Re: Interview with Derk Haank, CEO, Elsevier

From: Bernard Lang <>
Date: Mon, 1 Apr 2002 21:59:58 +0200

The one important point I read there is:

You can put your paper on your own Web site if you want. The only
thing we insist on is that if we publish your article you don't
publish it in a Springer or Wiley journal, too. In fact, I believe we
have the most liberal copyright policy available.

  Is that what the Elsevier copyright form says ?

  Furthermore, he did not say anything about putting it on another web
site. On an open archive managed by someone else ?

But the question was not asked. Unfortunately.


On Mon, Apr 01, 2002 at 03:58:57PM +0100, Stevan Harnad wrote:
> On Mon, 1 Apr 2002, Richard Poynder wrote:
> > interview... with Elsevier Science chairman Derk Haank...
> > in April's Information Today:
> >
> >
> >
> The interview is interesting and shows the Elsevier chairman to
> be very reasonable, open and well-intentioned.
> I think that this confirms yet again that it is and always has been a
> waste of time and energy to demonize and vilify publishers like
> Elsevier, who really are not any better or worse than any other
> company, but just happen to find themselves in an anomalous business,
> with large profits but an unusual confluence of interests, including
> conflicts of interest, in a radically changing technological setting.
> Instead of misdirecting more time and energy into trying to portray
> Elsevier as venal, it would be infinitely more constructive -- and more
> likely to help resolve the large and growing conflict of interest
> between what is best for research and researchers and what is best for
> research journal publishers in the online era -- to focus instead on the
> empirical points Derk Haank makes in the interview. Two of these are the
> most relevant ones:
> (1) What are the products and services that research and researchers
> want and need from research journal publishers in the online era, and
> what are their true costs?
> (2) Will researcher/institution self-archiving, in providing free
> online access to the full texts of all existing 20,000 research
> journals (over half science/tech/medicine, and 1500 of them Elsevier
> journals) eventually alter the current system (its products, services
> and costs), or will it simply exist in parallel to it?
> This is a very reasonable question. It is clear that Elsevier is not
> trying or intending to block the freeing of access to the entire
> research journal literature through self-archiving. Elsevier is simply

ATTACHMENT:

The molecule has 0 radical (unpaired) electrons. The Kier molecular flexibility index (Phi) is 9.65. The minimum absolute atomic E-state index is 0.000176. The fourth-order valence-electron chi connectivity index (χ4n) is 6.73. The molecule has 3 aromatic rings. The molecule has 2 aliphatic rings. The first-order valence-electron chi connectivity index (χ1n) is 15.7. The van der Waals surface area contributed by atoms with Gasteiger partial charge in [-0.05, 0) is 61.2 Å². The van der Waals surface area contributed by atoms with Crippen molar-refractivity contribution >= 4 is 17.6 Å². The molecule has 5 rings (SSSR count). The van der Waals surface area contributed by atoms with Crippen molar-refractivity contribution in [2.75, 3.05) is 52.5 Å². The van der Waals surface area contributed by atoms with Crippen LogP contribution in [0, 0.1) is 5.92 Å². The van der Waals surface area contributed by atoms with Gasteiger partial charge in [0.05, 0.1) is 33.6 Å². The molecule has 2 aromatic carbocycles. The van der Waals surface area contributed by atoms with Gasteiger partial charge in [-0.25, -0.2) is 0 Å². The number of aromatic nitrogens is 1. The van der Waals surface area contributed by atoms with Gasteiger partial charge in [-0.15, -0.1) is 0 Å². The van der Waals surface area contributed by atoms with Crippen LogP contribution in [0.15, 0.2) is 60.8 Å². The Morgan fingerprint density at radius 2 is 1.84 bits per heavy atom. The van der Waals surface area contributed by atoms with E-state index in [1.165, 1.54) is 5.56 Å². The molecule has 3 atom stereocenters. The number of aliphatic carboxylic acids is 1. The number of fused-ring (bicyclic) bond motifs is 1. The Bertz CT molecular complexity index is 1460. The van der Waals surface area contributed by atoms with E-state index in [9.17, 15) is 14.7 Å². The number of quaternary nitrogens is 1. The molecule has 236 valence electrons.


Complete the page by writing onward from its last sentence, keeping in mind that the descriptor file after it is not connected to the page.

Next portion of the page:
> assuming that either self-archiving will not take place on any
> significant scale, or, if it does, it will have no appreciable effects
> on the overall structure of research journal publishing.
> And this is all very reasonable and welcome! It confirms that the Budapest
> Open Access Initiative (BOAI) should
> proceed with vigor in reaching its goal of Open Access. As soon as BOAI
> succeeds the goal of open access is (by definition) attained: it is
> no longer true that any researcher, anywhere, fails to have online
> access to the full corpus of 20,000 research journals because his
> institution cannot afford the access tolls.
> The further question of whether or not the research journal system
> will remain more or less as it is now under these new open-access
> conditions is an empirical question -- and one on which [NB!] nothing
> urgent or important for research and researchers worldwide depends! Once
> online access to it all is free for all, any continuing journal price
> rises will become an irrelevant side-show for research and researchers,
> for they will have free access to it all. The conflict of interest will
> be resolved.
> Regarding BOAI Strategy 2
> (the establishment of alternative, open-access journals --
> self-archiving is BOAI Strategy 1), it is quite understandable that
> established journal publishers like Elsevier should hope that there
> will be no success: To hope otherwise it to wish success onto one's
> competitors! But here too it is an empirical question whether the
> research/researcher side of the PostGutenberg conflict-of-interest --
> the side that is increasingly pressing to have, at long last, the lost
> research impact that access-denying toll-barriers have cost them for
> 350 years, now that access-barriers are no longer necessary -- will
> resolve the conflict of interest not only by self-archiving its
> refereed research online, but also by creating new open-access journals
> (and converting established ones) for that research, and preferring
> those journals to the established toll-based ones for submitting to and
> publishing in.
> The way to answer such empirical questions is not for researchers to
> continue to sit and deprecate Elsevier and the status quo, but to go
> ahead and implement BOAI Strategies 1 and 2. At the very least, the
> outcome will be Open Access at last. The rest remains to be seen (but is
> far less urgent or consequential).
> Stevan Harnad
> NOTE: A complete archive of the ongoing discussion of providing free
> access to the refereed journal literature online is available at the
> American Scientist September Forum (98 & 99 & 00 & 01):
> or
> Discussion can be posted to:
> See also the Budapest Open Access Initiative:

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Received on Mon Apr 01 2002 - 21:12:03 BST

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